New retail figures from the Department of Commerce paint a bleak December sales picture. So bleak some analysts are questioning the validity of the just-released figures that were delayed by several weeks due to the government shutdown.
U.S. retailers’ nonstore sales reached $76.96 billion in December on a non-adjusted basis, a 3.1% increase compared with $74.62 billion in the same month of 2018, new monthly data from the U.S. Commerce Department shows. For all of 2018, nonstore sales grew 9.6% on a non-adjusted basis to reach $678.79 billion compared with $619.22 billion for 2017. The sales estimates are preliminary figures and may be adjusted.
The December nonstore sales growth is significantly lower than the year-over-year monthly increase in November, which was 12.1%. Full-year nonstore sales also represent a slowdown. In 2017, nonstore sales grew 10.4% on a non-adjusted basis.
Nonstore sales mainly take place online but also include other channels, such as mail and telephone orders, door-to-door sales and sales through vending machines.
Total retail sales reached $372.61 billion in December on a non-adjusted basis, up a meager 0.9% from $369.19 a year earlier. For 2018, total retail sales reached $3.67 trillion, up 4.3% $3.52 trillion a year earlier. These figures factor out most goods not normally purchased online, including food services, gasoline and automobiles.
The Commerce Department only reports ecommerce sales on a quarterly basis. The agency will release its fourth quarter and full-year ecommerce sales results on March 13.
The fact that December nonstore sales grew so slowly—just 3.1% on an unadjusted year-over-year basis—even as Amazon.com Inc. alone saw its net sales in North America grow about 18% in the fourth quarter, has some industry observers questioning the validity of the data.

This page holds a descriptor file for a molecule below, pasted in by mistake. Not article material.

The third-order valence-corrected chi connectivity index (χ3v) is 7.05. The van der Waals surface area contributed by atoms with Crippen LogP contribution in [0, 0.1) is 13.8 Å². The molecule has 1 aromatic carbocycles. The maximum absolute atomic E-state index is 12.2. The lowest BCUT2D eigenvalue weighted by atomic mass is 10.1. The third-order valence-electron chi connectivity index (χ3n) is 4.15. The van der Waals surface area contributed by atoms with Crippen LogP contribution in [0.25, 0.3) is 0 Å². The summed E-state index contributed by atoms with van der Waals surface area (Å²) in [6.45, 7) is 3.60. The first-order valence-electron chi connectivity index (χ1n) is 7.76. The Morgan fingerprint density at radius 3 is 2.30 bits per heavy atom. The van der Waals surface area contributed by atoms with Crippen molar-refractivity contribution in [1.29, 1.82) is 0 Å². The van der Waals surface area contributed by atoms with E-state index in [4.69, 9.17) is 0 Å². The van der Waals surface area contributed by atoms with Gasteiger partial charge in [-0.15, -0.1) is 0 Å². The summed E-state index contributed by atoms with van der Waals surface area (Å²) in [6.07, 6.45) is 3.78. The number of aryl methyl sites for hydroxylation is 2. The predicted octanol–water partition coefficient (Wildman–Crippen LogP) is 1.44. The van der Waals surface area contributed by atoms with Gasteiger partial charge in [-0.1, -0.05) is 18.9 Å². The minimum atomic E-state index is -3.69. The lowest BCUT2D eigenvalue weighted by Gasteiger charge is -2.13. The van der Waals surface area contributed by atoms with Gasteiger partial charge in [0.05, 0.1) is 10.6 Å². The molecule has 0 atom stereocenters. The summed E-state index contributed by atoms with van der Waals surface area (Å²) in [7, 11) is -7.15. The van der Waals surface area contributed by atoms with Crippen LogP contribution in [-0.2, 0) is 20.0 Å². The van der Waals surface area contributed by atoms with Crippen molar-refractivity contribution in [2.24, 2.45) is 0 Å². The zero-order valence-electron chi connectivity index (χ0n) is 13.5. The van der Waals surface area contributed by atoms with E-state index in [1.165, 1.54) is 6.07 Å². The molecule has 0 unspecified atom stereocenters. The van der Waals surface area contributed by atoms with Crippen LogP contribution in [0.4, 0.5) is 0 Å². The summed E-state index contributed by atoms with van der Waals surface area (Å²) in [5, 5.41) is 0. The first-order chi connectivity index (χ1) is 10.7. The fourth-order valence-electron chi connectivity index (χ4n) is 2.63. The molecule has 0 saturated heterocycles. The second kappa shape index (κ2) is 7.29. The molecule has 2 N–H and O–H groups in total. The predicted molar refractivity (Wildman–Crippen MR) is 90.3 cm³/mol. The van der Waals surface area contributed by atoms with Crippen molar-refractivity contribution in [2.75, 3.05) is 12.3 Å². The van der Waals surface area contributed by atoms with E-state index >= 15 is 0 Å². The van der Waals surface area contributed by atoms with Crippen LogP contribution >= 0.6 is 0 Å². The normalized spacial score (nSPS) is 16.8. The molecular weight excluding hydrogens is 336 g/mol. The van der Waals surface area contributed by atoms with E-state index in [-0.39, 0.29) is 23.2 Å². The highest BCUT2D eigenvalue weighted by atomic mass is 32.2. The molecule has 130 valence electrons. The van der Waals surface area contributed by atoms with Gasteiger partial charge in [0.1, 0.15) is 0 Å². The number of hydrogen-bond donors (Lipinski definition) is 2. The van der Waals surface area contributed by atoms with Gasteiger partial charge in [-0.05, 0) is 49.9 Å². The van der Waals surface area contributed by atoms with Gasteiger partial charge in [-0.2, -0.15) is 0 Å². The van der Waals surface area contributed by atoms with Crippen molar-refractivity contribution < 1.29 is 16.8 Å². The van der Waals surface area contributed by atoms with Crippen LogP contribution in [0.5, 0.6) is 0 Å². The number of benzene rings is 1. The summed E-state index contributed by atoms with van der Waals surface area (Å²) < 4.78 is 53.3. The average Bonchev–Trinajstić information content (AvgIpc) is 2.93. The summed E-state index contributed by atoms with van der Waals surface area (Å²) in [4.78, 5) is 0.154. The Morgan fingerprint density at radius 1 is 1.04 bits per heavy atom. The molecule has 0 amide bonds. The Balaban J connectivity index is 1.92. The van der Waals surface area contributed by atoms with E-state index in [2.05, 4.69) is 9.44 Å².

Jim O’Sullivan of High Frequency Economics said the figures were so much weaker than expected “that the data lose credibility,” while Stephen Stanley of Amherst Pierpont Securities said the report “seems seriously out of whack” given mostly upbeat comments from retailers about the Christmas season.
The report was delayed about a month due to the partial federal closure. “I’m actually wondering whether the government shutdown created issues for them in terms of data collection and quality,” said Neil Dutta, head of economics at Renaissance Macro Research LLC.
The Commerce Department’s Census Bureau said in Thursday’s report that while data collection was delayed by the shutdown, “processing and data quality were monitored throughout and response rates were at or above normal levels for this release.”
“These numbers are horrible,” said Ward McCarthy, chief financial economist at Jefferies LLC. “It appears to contrast quite sharply with reports of Christmastime sales that were generally seen as quite healthy.”
Bloomberg News contributed to this article.